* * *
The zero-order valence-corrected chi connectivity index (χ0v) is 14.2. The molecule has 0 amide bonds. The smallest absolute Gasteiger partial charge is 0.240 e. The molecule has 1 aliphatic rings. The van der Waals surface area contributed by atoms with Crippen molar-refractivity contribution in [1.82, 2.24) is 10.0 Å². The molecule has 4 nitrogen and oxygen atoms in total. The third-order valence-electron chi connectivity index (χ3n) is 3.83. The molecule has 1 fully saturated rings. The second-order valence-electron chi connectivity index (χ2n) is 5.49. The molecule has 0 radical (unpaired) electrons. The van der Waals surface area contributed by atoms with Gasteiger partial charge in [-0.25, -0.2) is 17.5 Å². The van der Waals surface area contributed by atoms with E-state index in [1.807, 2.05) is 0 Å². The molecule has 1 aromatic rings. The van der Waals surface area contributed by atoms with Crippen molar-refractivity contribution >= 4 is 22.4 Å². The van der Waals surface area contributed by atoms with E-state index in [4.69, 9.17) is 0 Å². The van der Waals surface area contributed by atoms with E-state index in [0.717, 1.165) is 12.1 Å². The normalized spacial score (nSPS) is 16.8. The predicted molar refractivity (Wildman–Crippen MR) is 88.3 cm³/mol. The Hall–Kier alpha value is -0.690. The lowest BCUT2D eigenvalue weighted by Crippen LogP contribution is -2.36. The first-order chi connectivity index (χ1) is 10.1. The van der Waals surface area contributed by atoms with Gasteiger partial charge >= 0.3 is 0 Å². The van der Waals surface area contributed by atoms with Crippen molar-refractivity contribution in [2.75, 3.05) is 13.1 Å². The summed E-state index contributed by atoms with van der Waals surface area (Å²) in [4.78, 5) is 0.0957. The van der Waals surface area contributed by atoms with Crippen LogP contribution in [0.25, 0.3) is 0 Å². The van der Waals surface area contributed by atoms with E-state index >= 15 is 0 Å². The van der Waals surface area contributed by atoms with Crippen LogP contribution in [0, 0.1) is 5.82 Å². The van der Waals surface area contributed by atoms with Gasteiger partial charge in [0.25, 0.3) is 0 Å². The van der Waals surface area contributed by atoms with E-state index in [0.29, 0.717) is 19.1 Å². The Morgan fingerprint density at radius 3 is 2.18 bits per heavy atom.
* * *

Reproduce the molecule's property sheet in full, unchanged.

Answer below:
The zero-order valence-corrected chi connectivity index (χ0v) is 14.2. The molecule has 0 amide bonds. The smallest absolute Gasteiger partial charge is 0.240 e. The molecule has 1 aliphatic rings. The van der Waals surface area contributed by atoms with Crippen molar-refractivity contribution in [1.82, 2.24) is 10.0 Å². The molecule has 4 nitrogen and oxygen atoms in total. The third-order valence-electron chi connectivity index (χ3n) is 3.83. The molecule has 1 fully saturated rings. The second-order valence-electron chi connectivity index (χ2n) is 5.49. The molecule has 0 radical (unpaired) electrons. The van der Waals surface area contributed by atoms with Gasteiger partial charge in [-0.25, -0.2) is 17.5 Å². The van der Waals surface area contributed by atoms with E-state index in [1.807, 2.05) is 0 Å². The molecule has 1 aromatic rings. The van der Waals surface area contributed by atoms with Crippen molar-refractivity contribution >= 4 is 22.4 Å². The van der Waals surface area contributed by atoms with E-state index in [4.69, 9.17) is 0 Å². The van der Waals surface area contributed by atoms with E-state index in [0.717, 1.165) is 12.1 Å². The normalized spacial score (nSPS) is 16.8. The predicted molar refractivity (Wildman–Crippen MR) is 88.3 cm³/mol. The Hall–Kier alpha value is -0.690. The lowest BCUT2D eigenvalue weighted by Crippen LogP contribution is -2.36. The first-order chi connectivity index (χ1) is 10.1. The van der Waals surface area contributed by atoms with Gasteiger partial charge >= 0.3 is 0 Å². The van der Waals surface area contributed by atoms with Crippen molar-refractivity contribution in [2.75, 3.05) is 13.1 Å². The summed E-state index contributed by atoms with van der Waals surface area (Å²) in [4.78, 5) is 0.0957. The van der Waals surface area contributed by atoms with Crippen LogP contribution in [0.25, 0.3) is 0 Å². The van der Waals surface area contributed by atoms with E-state index >= 15 is 0 Å². The van der Waals surface area contributed by atoms with Crippen LogP contribution in [0, 0.1) is 5.82 Å². The van der Waals surface area contributed by atoms with Gasteiger partial charge in [0.25, 0.3) is 0 Å². The van der Waals surface area contributed by atoms with E-state index in [0.29, 0.717) is 19.1 Å². The Morgan fingerprint density at radius 3 is 2.18 bits per heavy atom.